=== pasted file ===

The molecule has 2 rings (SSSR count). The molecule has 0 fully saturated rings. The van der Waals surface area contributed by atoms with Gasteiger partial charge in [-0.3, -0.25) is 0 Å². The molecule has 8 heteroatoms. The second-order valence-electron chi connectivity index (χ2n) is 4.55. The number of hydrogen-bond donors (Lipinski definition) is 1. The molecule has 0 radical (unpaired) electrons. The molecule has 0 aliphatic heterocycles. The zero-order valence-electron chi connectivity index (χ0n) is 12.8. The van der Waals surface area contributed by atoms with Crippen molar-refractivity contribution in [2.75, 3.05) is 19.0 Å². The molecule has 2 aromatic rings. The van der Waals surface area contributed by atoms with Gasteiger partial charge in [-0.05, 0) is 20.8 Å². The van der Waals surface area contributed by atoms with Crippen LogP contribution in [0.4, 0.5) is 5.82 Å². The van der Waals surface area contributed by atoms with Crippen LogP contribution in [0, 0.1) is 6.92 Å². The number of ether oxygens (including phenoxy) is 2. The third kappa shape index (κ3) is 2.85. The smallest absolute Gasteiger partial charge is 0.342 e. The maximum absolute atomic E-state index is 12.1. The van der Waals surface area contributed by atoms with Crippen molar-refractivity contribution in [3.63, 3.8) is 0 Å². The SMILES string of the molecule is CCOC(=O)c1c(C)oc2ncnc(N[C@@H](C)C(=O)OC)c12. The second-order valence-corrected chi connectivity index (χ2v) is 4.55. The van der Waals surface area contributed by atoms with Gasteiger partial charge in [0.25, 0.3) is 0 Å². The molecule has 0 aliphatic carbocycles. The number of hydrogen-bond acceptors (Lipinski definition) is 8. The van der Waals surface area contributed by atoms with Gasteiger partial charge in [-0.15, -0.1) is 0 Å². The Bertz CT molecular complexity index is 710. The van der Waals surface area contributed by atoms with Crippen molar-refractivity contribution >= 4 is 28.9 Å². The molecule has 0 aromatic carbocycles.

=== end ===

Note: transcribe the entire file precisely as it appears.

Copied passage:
The molecule has 2 rings (SSSR count). The molecule has 0 fully saturated rings. The van der Waals surface area contributed by atoms with Gasteiger partial charge in [-0.3, -0.25) is 0 Å². The molecule has 8 heteroatoms. The second-order valence-electron chi connectivity index (χ2n) is 4.55. The number of hydrogen-bond donors (Lipinski definition) is 1. The molecule has 0 radical (unpaired) electrons. The molecule has 0 aliphatic heterocycles. The zero-order valence-electron chi connectivity index (χ0n) is 12.8. The van der Waals surface area contributed by atoms with Crippen molar-refractivity contribution in [2.75, 3.05) is 19.0 Å². The molecule has 2 aromatic rings. The van der Waals surface area contributed by atoms with Gasteiger partial charge in [-0.05, 0) is 20.8 Å². The van der Waals surface area contributed by atoms with Crippen LogP contribution in [0.4, 0.5) is 5.82 Å². The van der Waals surface area contributed by atoms with Crippen LogP contribution in [0, 0.1) is 6.92 Å². The number of ether oxygens (including phenoxy) is 2. The third kappa shape index (κ3) is 2.85. The smallest absolute Gasteiger partial charge is 0.342 e. The maximum absolute atomic E-state index is 12.1. The van der Waals surface area contributed by atoms with Crippen molar-refractivity contribution in [3.63, 3.8) is 0 Å². The SMILES string of the molecule is CCOC(=O)c1c(C)oc2ncnc(N[C@@H](C)C(=O)OC)c12. The second-order valence-corrected chi connectivity index (χ2v) is 4.55. The van der Waals surface area contributed by atoms with Gasteiger partial charge in [0.25, 0.3) is 0 Å². The molecule has 0 aliphatic carbocycles. The number of hydrogen-bond acceptors (Lipinski definition) is 8. The van der Waals surface area contributed by atoms with Gasteiger partial charge in [-0.15, -0.1) is 0 Å². The Bertz CT molecular complexity index is 710. The van der Waals surface area contributed by atoms with Crippen molar-refractivity contribution >= 4 is 28.9 Å². The molecule has 0 aromatic carbocycles.